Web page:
• Wed
  • Sep 3, 2014
  • Updated: 12:45am
NewsHong Kong
EDUCATION

New college chief's declaration of independence

My students can join Occupy Central, says CPCC member named business school's head

PUBLISHED : Wednesday, 25 September, 2013, 12:00am
UPDATED : Wednesday, 25 September, 2013, 5:22am

The new president of a private business college said yesterday that it was up to his students to decide whether or not to take part in Occupy Central.

Professor Simon Ho Shun-man, also a member of Henan province's Chinese People's Political Consultative Committee, was named the next head of Hang Seng Management College, starting in March - just four months before Occupy Central aims to shut down the city's commercial heart if the government has not yet come up with democratic reform proposals that meet international standards.

Speaking at a press conference to announce his appointment, Ho vowed to ensure the school's academic freedom and independence.

"As a university president, the most important thing to do is to allow space [for discussion]. Our students are adults - give them freedom, let them judge and then they can make their own choice," he said.

If students were arrested during the protest, he would "do my best to assist them".

He added: "We would hope that our students can join social movements peacefully."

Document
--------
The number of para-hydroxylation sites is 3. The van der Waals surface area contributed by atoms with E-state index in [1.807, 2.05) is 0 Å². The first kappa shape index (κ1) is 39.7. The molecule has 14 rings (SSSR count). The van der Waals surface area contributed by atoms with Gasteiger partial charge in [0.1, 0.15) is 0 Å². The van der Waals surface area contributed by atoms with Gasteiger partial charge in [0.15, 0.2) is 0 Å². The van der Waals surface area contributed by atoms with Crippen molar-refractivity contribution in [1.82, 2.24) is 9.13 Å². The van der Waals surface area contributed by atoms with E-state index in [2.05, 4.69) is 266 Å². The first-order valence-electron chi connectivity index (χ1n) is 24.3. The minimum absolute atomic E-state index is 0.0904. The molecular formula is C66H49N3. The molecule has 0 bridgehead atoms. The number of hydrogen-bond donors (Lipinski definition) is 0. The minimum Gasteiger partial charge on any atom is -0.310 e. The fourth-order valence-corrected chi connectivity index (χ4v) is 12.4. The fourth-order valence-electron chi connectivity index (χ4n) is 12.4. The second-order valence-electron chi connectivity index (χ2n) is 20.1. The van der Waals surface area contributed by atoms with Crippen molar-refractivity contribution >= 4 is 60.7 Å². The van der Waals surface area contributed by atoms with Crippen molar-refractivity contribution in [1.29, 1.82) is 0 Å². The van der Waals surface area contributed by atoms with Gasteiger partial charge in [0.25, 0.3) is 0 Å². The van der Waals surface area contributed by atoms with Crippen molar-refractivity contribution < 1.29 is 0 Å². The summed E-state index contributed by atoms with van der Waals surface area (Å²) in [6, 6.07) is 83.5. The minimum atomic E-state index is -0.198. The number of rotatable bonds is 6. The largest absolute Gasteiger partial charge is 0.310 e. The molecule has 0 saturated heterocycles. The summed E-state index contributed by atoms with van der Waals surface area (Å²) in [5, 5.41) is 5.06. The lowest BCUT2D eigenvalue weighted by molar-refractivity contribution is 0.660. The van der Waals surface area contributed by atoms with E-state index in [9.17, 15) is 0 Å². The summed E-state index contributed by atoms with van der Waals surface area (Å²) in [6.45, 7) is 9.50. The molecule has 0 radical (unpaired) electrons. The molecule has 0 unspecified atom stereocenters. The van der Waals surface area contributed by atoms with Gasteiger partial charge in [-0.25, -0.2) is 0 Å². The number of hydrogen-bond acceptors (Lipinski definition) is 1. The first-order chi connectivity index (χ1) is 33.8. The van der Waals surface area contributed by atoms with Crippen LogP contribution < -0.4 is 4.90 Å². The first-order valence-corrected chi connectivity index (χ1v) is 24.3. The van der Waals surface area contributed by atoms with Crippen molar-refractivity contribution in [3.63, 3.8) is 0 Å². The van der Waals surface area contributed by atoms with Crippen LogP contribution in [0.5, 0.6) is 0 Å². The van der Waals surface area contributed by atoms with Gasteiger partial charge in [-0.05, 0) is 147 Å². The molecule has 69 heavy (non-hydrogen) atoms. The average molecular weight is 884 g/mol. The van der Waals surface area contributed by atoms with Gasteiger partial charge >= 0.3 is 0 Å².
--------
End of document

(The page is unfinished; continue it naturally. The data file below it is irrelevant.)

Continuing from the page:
Asked if he would resign from his position as a CPPCC member to convince staff and students he had no political bias, he said he "had not considered the possibility of resignation" as "there's no conflict of interest".

"I have no political inclinations," he said. "As a CPPCC member in a province, I won't discuss [with other members] any nationwide or political issues. I only attend a meeting once a year, and the issues I discuss are related to education, the environment and culture."

He explained that he was given the post because he used to be an honorary professor at Henan University and donated money to its students to help fund research.

"I'm an independent scholar. Whenever I voice my comments, I offer my views independently," he added.

Ho is currently the vice-rector (academic affairs) at the University of Macau. He served as dean of the school of business at Baptist University from 2004 to 2009, and the director of the school of accountancy from 1995 to 2002 at Chinese University.

Ho is appointed to replace the institution's former president Chui Hong-sheung, who resigned in December last year.

 

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